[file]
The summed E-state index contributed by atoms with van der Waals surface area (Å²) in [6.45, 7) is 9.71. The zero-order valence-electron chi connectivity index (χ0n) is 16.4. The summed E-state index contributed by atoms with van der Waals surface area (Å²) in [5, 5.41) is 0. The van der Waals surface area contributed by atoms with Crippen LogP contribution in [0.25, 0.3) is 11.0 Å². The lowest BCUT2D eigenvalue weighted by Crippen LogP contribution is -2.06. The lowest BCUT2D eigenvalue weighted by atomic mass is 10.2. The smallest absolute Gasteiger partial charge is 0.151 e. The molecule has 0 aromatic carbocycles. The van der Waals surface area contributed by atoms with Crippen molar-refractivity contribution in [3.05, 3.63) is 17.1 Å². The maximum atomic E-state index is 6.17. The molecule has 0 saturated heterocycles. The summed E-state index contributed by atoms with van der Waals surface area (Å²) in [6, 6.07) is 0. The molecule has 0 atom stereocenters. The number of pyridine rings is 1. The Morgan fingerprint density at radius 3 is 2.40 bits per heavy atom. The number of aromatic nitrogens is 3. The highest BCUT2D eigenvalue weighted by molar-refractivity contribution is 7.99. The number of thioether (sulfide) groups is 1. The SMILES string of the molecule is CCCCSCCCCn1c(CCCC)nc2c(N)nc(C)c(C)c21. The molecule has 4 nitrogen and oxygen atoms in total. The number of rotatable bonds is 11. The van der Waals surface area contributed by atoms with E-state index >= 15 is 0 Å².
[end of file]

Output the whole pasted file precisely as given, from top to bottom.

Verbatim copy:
The summed E-state index contributed by atoms with van der Waals surface area (Å²) in [6.45, 7) is 9.71. The zero-order valence-electron chi connectivity index (χ0n) is 16.4. The summed E-state index contributed by atoms with van der Waals surface area (Å²) in [5, 5.41) is 0. The van der Waals surface area contributed by atoms with Crippen LogP contribution in [0.25, 0.3) is 11.0 Å². The lowest BCUT2D eigenvalue weighted by Crippen LogP contribution is -2.06. The lowest BCUT2D eigenvalue weighted by atomic mass is 10.2. The smallest absolute Gasteiger partial charge is 0.151 e. The molecule has 0 aromatic carbocycles. The van der Waals surface area contributed by atoms with Crippen molar-refractivity contribution in [3.05, 3.63) is 17.1 Å². The maximum atomic E-state index is 6.17. The molecule has 0 saturated heterocycles. The summed E-state index contributed by atoms with van der Waals surface area (Å²) in [6, 6.07) is 0. The molecule has 0 atom stereocenters. The number of pyridine rings is 1. The Morgan fingerprint density at radius 3 is 2.40 bits per heavy atom. The number of aromatic nitrogens is 3. The highest BCUT2D eigenvalue weighted by molar-refractivity contribution is 7.99. The number of thioether (sulfide) groups is 1. The SMILES string of the molecule is CCCCSCCCCn1c(CCCC)nc2c(N)nc(C)c(C)c21. The molecule has 4 nitrogen and oxygen atoms in total. The number of rotatable bonds is 11. The van der Waals surface area contributed by atoms with E-state index >= 15 is 0 Å².